Monday, November 1, 2010

The Pulpwood Queen Posts UPDATE on Girlfriend Weekend, January 13 - 16, 2010!

Dear Readers!

Anybody who really knows me knows that "To Kill a Mockingbird is my favorite book of all time!
So it with great pleasure and honor that I am pleased to announce our first ever FILM FESTIVAL to be held Sunday, January 16, 2011 as the Grand Finale of our 11th Anniversary Girlfriend Weekend Author Extravaganza! Yes, add to your calendar our 50th Anniversary of "To Kill a Mockingbird' Film Festival, 2:00 p.m. - 6:00 p.m. at the Jefferson Tourism and Convention Center. As I type this NEW announcement, I catch my breath, as to do this event is the greatest thing I have ever done bar none. I have tears in my eyes of the joy I have in bringing this event to you! Books take you, indeed, magical places! I never dreamed in a million years I would be bringing this all to you! You all are in for an experience of a lifetime this Girlfriend Weekend! My hope and dream is that everybody will know that this event marks the event of my lifetime!
Author, Kerry Madden of Upclose: Harper Lee

Up Close: Harper Lee
When her reply came, it was short and succinct. She did not believe in biographies for those still living. She wrote, “I may be old but I’m still breathing." She closed the note wishing me the best whether I pursued the project or not. It was disappointing but certainly not unexpected. She hasn’t granted an interview to discuss her work since 1964 and even turned down Oprah. I thanked her and decided to continue with the book anyway. Harper Lee’s was a story I longed to write. For more on her story go to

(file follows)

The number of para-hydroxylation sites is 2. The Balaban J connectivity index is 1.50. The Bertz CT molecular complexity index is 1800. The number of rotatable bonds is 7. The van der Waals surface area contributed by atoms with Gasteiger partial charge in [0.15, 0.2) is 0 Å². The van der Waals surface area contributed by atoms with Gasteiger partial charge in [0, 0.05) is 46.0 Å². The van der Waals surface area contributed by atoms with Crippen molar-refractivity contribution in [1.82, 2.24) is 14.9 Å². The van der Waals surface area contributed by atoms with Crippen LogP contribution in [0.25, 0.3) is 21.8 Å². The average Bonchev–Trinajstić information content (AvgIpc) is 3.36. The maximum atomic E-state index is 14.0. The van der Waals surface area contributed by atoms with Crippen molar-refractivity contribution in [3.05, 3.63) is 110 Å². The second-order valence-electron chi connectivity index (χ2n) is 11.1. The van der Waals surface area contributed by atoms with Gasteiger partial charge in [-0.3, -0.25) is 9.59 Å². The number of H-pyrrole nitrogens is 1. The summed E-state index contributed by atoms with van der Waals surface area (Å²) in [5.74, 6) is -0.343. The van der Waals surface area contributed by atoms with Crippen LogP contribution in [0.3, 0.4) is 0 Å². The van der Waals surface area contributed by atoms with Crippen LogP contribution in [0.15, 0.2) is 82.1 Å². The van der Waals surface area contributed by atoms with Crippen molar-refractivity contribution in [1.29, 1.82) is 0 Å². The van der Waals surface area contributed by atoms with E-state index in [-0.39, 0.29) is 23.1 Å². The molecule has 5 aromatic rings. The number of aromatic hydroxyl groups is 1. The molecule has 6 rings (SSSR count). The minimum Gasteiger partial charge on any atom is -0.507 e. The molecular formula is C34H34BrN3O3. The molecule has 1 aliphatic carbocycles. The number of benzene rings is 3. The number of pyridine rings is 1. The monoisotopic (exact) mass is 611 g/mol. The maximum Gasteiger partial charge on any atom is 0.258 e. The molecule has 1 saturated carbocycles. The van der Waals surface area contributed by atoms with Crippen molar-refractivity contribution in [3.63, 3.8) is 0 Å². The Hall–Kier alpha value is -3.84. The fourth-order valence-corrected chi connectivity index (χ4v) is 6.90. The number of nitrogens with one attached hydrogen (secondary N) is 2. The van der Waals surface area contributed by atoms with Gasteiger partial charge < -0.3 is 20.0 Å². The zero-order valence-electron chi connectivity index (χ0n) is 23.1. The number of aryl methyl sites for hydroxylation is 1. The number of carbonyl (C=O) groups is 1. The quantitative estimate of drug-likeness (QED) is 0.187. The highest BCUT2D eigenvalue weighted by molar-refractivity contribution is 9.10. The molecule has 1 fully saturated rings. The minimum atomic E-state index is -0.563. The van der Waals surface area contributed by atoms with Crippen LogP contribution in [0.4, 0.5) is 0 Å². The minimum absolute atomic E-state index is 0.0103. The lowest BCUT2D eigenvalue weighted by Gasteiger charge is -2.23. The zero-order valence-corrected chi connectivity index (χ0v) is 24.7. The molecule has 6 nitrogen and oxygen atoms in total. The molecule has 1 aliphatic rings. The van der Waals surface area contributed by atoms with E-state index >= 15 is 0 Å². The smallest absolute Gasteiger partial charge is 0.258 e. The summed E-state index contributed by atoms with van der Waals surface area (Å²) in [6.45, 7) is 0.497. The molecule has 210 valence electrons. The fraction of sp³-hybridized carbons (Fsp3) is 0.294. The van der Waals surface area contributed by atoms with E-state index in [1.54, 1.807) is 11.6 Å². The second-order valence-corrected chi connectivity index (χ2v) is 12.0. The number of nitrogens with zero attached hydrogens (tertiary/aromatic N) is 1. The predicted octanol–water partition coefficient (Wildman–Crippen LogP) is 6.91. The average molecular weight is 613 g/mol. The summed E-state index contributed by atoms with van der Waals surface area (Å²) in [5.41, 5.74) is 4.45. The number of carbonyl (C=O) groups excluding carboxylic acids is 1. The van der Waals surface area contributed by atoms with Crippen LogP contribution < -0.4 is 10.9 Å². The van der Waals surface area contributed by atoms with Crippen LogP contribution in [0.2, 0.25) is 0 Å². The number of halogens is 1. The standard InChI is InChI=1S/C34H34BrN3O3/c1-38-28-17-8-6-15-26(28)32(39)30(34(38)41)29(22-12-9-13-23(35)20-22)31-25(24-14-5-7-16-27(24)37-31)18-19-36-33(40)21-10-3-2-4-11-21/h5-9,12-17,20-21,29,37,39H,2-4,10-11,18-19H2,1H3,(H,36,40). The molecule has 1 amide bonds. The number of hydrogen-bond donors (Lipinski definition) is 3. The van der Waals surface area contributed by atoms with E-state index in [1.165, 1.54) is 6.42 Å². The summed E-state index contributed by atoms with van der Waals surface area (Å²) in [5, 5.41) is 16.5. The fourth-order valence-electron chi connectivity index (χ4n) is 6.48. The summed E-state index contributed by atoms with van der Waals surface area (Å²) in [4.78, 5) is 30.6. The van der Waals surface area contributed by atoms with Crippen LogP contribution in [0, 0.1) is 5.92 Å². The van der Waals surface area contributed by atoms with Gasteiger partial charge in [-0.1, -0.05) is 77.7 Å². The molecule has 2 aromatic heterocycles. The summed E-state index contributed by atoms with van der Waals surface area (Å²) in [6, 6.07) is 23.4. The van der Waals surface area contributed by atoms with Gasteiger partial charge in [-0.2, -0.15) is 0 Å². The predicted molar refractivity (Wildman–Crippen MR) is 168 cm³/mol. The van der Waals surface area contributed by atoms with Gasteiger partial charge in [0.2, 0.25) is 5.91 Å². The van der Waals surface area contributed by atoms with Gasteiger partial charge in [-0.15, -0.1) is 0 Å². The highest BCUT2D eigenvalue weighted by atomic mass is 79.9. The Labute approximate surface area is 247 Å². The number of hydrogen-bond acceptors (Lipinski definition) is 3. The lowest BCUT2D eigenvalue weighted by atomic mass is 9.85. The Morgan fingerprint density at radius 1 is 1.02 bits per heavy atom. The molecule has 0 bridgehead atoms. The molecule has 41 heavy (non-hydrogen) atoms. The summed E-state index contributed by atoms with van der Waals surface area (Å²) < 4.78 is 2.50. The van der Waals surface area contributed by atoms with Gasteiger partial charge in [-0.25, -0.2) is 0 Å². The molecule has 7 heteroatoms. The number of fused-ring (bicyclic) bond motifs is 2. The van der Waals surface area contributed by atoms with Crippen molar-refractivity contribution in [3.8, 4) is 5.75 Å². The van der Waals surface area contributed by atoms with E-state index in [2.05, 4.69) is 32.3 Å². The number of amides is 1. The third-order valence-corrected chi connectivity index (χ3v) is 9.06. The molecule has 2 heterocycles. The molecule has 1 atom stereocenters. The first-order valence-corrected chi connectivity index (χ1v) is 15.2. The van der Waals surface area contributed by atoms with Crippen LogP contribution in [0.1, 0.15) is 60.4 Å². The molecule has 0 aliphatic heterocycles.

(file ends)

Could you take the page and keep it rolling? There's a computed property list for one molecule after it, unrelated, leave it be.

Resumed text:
Author and Independent Film and Television Writer/Producer,Mary Murphy of "Scout, Atticus, and Boo"!

Reading To Kill a Mockingbird is something millions of us have in common. In a documentary and accompanying book, Mary McDonagh Murphy explores the novel’s power, influence and popularity. With reflections from Anna Quindlen, Tom Brokaw, James McBride, James Patterson, Wally Lamb, Oprah Winfrey and more, the documentary and the book chronicle the many ways the novel has shaped lives and careers. Harper Lee has not given an interview since 1964, but Murphy’s reporting, research and rare interviews with the author’s sister and friends add new details and photos to the remarkable story of an astonishing phenomenon. Read the Book: Scout, Atticus & Boo: A Celebration of Fifty Years of To Kill a Mockingbird or see the documentary film Hey, Boo: Harper Lee & To Kill a Mockingbird. For more on Mary Murphy go to

The First United Methodist Church High School and Junior High Youth Groups will be running a concession stand with all proceeds going to their NEW youth building and The First United Methodist Church will be hosting a Chili Supper at the convention center with their proceeds to go to their mission and outreach programs, specifically their Food Bank Program!